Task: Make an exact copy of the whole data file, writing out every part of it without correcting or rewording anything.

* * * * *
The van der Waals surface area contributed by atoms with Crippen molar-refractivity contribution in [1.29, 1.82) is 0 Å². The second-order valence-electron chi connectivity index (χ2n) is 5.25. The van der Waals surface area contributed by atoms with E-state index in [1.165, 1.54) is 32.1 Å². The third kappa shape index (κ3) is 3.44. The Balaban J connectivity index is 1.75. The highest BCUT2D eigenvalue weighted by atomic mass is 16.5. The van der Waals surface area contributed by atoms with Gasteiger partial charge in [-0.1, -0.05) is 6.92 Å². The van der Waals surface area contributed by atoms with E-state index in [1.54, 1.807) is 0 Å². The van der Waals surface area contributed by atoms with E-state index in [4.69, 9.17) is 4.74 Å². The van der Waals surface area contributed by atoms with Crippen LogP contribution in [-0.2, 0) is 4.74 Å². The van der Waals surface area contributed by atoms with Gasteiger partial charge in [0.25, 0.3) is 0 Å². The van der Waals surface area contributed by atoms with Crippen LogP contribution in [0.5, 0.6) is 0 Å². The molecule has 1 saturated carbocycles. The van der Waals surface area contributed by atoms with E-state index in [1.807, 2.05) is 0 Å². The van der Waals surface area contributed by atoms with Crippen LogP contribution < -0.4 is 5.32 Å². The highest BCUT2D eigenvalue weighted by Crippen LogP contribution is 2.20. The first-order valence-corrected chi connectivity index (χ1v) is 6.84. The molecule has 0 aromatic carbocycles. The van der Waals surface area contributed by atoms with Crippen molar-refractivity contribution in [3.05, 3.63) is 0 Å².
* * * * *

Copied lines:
The van der Waals surface area contributed by atoms with Crippen molar-refractivity contribution in [1.29, 1.82) is 0 Å². The second-order valence-electron chi connectivity index (χ2n) is 5.25. The van der Waals surface area contributed by atoms with E-state index in [1.165, 1.54) is 32.1 Å². The third kappa shape index (κ3) is 3.44. The Balaban J connectivity index is 1.75. The highest BCUT2D eigenvalue weighted by atomic mass is 16.5. The van der Waals surface area contributed by atoms with Gasteiger partial charge in [-0.1, -0.05) is 6.92 Å². The van der Waals surface area contributed by atoms with E-state index in [1.54, 1.807) is 0 Å². The van der Waals surface area contributed by atoms with E-state index in [4.69, 9.17) is 4.74 Å². The van der Waals surface area contributed by atoms with Crippen LogP contribution in [-0.2, 0) is 4.74 Å². The van der Waals surface area contributed by atoms with Gasteiger partial charge in [0.25, 0.3) is 0 Å². The van der Waals surface area contributed by atoms with Crippen LogP contribution in [0.5, 0.6) is 0 Å². The molecule has 1 saturated carbocycles. The van der Waals surface area contributed by atoms with E-state index in [1.807, 2.05) is 0 Å². The van der Waals surface area contributed by atoms with Crippen LogP contribution < -0.4 is 5.32 Å². The highest BCUT2D eigenvalue weighted by Crippen LogP contribution is 2.20. The first-order valence-corrected chi connectivity index (χ1v) is 6.84. The molecule has 0 aromatic carbocycles. The van der Waals surface area contributed by atoms with Crippen molar-refractivity contribution in [3.05, 3.63) is 0 Å².